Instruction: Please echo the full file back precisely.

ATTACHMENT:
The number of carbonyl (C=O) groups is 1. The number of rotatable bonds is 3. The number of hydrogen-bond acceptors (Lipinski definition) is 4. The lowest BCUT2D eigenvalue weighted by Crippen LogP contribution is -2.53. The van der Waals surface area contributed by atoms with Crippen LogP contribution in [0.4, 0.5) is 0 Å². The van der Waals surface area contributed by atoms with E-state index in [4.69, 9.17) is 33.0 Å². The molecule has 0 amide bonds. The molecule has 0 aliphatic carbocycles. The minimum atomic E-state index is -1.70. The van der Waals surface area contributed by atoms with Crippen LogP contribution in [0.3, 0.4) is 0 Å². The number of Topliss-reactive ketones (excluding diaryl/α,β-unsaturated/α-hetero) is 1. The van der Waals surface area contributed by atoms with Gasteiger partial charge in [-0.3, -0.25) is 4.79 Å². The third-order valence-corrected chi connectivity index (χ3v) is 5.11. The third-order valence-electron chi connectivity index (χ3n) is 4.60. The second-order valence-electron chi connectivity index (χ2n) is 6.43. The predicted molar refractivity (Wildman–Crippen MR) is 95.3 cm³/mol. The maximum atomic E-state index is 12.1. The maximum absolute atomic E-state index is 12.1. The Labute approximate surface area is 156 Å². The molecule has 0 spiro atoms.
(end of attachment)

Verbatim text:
The number of carbonyl (C=O) groups is 1. The number of rotatable bonds is 3. The number of hydrogen-bond acceptors (Lipinski definition) is 4. The lowest BCUT2D eigenvalue weighted by Crippen LogP contribution is -2.53. The van der Waals surface area contributed by atoms with Crippen LogP contribution in [0.4, 0.5) is 0 Å². The van der Waals surface area contributed by atoms with E-state index in [4.69, 9.17) is 33.0 Å². The molecule has 0 amide bonds. The molecule has 0 aliphatic carbocycles. The minimum atomic E-state index is -1.70. The van der Waals surface area contributed by atoms with Crippen LogP contribution in [0.3, 0.4) is 0 Å². The number of Topliss-reactive ketones (excluding diaryl/α,β-unsaturated/α-hetero) is 1. The van der Waals surface area contributed by atoms with Gasteiger partial charge in [-0.3, -0.25) is 4.79 Å². The third-order valence-corrected chi connectivity index (χ3v) is 5.11. The third-order valence-electron chi connectivity index (χ3n) is 4.60. The second-order valence-electron chi connectivity index (χ2n) is 6.43. The predicted molar refractivity (Wildman–Crippen MR) is 95.3 cm³/mol. The maximum atomic E-state index is 12.1. The maximum absolute atomic E-state index is 12.1. The Labute approximate surface area is 156 Å². The molecule has 0 spiro atoms.